Skip to main content

Computational Microstructure Mechanics

As visible under a microscope, the microstructure of crystalline materials such as metals, ceramics and ice is seen to consist of crystalline grains separated by grain boundaries. Material properties such as strength and ductility derive directly from the state of this microstructure. The microstructure is not static, however, but evolves with time and temperature and when exposing the material to elastic or plastic deformation.

Recognizing the importance of the grain (or crystal) microstructure, great possibilities lie in being able to understand, control and take advantage of designed microstructures in practical applications. This applies to metallic materials for engineering applications as well as to materials for energy conversion, such as in solar cells or when considering miniaturization of components or when designing materials for biomedical applications. Tailoring material properties is further important as it paves the way for a more sustainable use of natural resources.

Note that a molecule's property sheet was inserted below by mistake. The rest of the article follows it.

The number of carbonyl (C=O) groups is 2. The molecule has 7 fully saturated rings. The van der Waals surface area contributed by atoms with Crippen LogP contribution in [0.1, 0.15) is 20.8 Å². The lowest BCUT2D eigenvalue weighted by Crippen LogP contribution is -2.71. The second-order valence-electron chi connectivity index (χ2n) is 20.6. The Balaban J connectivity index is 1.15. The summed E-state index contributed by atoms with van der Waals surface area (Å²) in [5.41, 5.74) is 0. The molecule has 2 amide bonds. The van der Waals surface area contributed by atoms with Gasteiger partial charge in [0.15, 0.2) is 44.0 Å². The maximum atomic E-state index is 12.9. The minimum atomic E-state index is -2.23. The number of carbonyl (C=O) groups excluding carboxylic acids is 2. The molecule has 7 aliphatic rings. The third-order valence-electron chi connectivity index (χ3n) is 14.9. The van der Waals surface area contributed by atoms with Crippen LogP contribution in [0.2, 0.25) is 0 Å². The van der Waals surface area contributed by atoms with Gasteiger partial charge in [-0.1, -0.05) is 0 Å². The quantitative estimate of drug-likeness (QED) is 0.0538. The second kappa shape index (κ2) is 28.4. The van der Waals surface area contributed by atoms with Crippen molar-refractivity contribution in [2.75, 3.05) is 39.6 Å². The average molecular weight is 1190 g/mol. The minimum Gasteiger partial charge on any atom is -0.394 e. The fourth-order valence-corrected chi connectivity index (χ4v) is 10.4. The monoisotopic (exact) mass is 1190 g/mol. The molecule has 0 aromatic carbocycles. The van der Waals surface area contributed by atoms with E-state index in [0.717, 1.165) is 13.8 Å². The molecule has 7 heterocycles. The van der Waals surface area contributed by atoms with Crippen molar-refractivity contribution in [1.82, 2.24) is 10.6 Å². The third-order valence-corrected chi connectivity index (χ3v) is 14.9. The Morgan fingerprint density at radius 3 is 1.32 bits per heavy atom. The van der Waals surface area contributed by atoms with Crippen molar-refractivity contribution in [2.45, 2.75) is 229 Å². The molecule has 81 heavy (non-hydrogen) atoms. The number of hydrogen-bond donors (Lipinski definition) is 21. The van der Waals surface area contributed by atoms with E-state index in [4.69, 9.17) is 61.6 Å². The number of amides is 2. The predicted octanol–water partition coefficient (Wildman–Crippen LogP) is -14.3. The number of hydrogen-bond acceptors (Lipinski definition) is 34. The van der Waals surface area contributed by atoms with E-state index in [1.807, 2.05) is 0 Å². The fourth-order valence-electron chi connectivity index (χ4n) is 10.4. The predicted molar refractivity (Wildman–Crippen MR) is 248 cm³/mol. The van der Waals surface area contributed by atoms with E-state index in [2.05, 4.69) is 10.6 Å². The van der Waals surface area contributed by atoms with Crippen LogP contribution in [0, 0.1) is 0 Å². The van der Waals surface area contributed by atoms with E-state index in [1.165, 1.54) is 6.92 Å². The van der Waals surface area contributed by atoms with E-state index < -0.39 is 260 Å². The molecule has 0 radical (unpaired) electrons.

At the divison, the main focus is on computational microstructure mechanics by numerical simulations, often based on models implemented in a finite element setting. The numerical modeling is in many cases combined with experimental investigation, for example using X-ray based methods.

Recommended academic background and course prerequisites

A degree project related to microstructure mechanics is in most cases formulated as part of ongoing reserach projects at the division. A general prerequisite is some course in finite element modeling (e.g. FHLF10/FHLF20), but it is strongly recommended that the students have also taken some course in materials modeling and non-linear finite element methods (e.g. FHLN05 and FHLN20). Given the nature of the field, a general interest in physics, programming and materials science is also highly recommended.

If you would like to discuss potential projects within this field, please send an email to

Page Manager: | 2023-04-11